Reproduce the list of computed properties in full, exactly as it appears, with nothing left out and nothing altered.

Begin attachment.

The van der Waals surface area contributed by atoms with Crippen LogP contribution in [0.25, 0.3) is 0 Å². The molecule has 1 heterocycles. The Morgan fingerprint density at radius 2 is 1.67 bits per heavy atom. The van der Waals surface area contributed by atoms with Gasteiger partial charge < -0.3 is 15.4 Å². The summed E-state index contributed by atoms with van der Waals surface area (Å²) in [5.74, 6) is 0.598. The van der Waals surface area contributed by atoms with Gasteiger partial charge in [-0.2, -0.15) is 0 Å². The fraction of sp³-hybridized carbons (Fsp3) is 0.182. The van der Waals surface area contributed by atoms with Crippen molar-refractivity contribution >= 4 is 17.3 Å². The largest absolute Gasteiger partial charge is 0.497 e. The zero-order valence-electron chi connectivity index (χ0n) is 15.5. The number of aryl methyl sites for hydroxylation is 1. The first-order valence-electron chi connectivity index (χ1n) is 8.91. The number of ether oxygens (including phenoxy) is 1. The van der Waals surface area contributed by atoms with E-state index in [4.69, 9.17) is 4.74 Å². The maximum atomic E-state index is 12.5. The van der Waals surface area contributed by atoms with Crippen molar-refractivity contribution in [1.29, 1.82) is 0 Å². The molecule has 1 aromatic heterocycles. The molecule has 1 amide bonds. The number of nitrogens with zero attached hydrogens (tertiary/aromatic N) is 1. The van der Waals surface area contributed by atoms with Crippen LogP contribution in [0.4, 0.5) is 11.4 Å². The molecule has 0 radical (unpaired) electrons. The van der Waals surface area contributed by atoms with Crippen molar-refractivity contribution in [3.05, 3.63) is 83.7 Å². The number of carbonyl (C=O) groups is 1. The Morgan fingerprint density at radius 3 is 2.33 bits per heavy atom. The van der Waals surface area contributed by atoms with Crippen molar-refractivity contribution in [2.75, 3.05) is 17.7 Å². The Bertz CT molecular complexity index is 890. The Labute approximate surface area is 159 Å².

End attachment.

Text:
The van der Waals surface area contributed by atoms with Crippen LogP contribution in [0.25, 0.3) is 0 Å². The molecule has 1 heterocycles. The Morgan fingerprint density at radius 2 is 1.67 bits per heavy atom. The van der Waals surface area contributed by atoms with Gasteiger partial charge < -0.3 is 15.4 Å². The summed E-state index contributed by atoms with van der Waals surface area (Å²) in [5.74, 6) is 0.598. The van der Waals surface area contributed by atoms with Gasteiger partial charge in [-0.2, -0.15) is 0 Å². The fraction of sp³-hybridized carbons (Fsp3) is 0.182. The van der Waals surface area contributed by atoms with Crippen molar-refractivity contribution >= 4 is 17.3 Å². The largest absolute Gasteiger partial charge is 0.497 e. The zero-order valence-electron chi connectivity index (χ0n) is 15.5. The number of aryl methyl sites for hydroxylation is 1. The first-order valence-electron chi connectivity index (χ1n) is 8.91. The number of ether oxygens (including phenoxy) is 1. The van der Waals surface area contributed by atoms with E-state index in [4.69, 9.17) is 4.74 Å². The maximum atomic E-state index is 12.5. The van der Waals surface area contributed by atoms with Crippen molar-refractivity contribution in [1.29, 1.82) is 0 Å². The molecule has 1 aromatic heterocycles. The molecule has 1 amide bonds. The number of nitrogens with zero attached hydrogens (tertiary/aromatic N) is 1. The van der Waals surface area contributed by atoms with Crippen LogP contribution in [0.4, 0.5) is 11.4 Å². The molecule has 0 radical (unpaired) electrons. The van der Waals surface area contributed by atoms with Crippen molar-refractivity contribution in [3.05, 3.63) is 83.7 Å². The number of carbonyl (C=O) groups is 1. The Morgan fingerprint density at radius 3 is 2.33 bits per heavy atom. The van der Waals surface area contributed by atoms with Crippen molar-refractivity contribution in [2.75, 3.05) is 17.7 Å². The Bertz CT molecular complexity index is 890. The Labute approximate surface area is 159 Å².